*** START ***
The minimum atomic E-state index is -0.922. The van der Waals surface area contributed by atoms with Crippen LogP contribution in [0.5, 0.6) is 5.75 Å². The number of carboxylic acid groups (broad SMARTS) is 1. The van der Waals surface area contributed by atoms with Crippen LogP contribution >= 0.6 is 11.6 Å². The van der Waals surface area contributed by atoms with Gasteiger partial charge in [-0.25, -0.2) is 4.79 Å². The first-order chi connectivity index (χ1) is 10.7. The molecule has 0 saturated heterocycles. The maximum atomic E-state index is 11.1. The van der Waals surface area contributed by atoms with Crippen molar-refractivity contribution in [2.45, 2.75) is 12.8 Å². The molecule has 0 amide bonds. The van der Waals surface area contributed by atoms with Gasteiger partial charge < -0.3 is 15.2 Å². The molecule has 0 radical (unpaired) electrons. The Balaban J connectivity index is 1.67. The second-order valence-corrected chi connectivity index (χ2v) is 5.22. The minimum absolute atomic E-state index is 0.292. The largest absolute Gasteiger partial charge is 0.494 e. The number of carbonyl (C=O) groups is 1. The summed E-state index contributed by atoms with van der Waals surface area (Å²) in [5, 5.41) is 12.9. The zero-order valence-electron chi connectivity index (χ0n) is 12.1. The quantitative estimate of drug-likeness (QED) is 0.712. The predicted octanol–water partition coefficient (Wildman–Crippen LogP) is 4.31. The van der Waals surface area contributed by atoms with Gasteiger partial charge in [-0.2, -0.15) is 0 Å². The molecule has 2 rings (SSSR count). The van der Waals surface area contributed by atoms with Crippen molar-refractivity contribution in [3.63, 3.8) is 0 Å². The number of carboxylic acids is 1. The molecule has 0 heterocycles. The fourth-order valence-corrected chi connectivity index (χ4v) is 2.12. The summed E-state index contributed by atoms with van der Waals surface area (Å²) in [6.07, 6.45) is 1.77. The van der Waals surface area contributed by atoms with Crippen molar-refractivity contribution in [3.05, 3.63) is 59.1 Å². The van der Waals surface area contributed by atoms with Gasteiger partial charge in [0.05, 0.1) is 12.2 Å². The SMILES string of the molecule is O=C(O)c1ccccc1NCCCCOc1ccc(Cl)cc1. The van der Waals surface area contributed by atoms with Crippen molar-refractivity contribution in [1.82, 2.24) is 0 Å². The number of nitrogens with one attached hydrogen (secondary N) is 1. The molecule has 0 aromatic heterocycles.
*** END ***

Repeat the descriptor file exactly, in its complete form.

The minimum atomic E-state index is -0.922. The van der Waals surface area contributed by atoms with Crippen LogP contribution in [0.5, 0.6) is 5.75 Å². The number of carboxylic acid groups (broad SMARTS) is 1. The van der Waals surface area contributed by atoms with Crippen LogP contribution >= 0.6 is 11.6 Å². The van der Waals surface area contributed by atoms with Gasteiger partial charge in [-0.25, -0.2) is 4.79 Å². The first-order chi connectivity index (χ1) is 10.7. The molecule has 0 saturated heterocycles. The maximum atomic E-state index is 11.1. The van der Waals surface area contributed by atoms with Crippen molar-refractivity contribution in [2.45, 2.75) is 12.8 Å². The molecule has 0 amide bonds. The van der Waals surface area contributed by atoms with Gasteiger partial charge < -0.3 is 15.2 Å². The molecule has 0 radical (unpaired) electrons. The Balaban J connectivity index is 1.67. The second-order valence-corrected chi connectivity index (χ2v) is 5.22. The minimum absolute atomic E-state index is 0.292. The largest absolute Gasteiger partial charge is 0.494 e. The number of carbonyl (C=O) groups is 1. The summed E-state index contributed by atoms with van der Waals surface area (Å²) in [5, 5.41) is 12.9. The zero-order valence-electron chi connectivity index (χ0n) is 12.1. The quantitative estimate of drug-likeness (QED) is 0.712. The predicted octanol–water partition coefficient (Wildman–Crippen LogP) is 4.31. The van der Waals surface area contributed by atoms with Gasteiger partial charge in [-0.2, -0.15) is 0 Å². The molecule has 2 rings (SSSR count). The van der Waals surface area contributed by atoms with Crippen molar-refractivity contribution in [3.63, 3.8) is 0 Å². The number of carboxylic acids is 1. The molecule has 0 heterocycles. The fourth-order valence-corrected chi connectivity index (χ4v) is 2.12. The summed E-state index contributed by atoms with van der Waals surface area (Å²) in [6.07, 6.45) is 1.77. The van der Waals surface area contributed by atoms with Crippen molar-refractivity contribution in [3.05, 3.63) is 59.1 Å². The van der Waals surface area contributed by atoms with Gasteiger partial charge in [0.05, 0.1) is 12.2 Å². The SMILES string of the molecule is O=C(O)c1ccccc1NCCCCOc1ccc(Cl)cc1. The van der Waals surface area contributed by atoms with Crippen molar-refractivity contribution in [1.82, 2.24) is 0 Å². The number of nitrogens with one attached hydrogen (secondary N) is 1. The molecule has 0 aromatic heterocycles.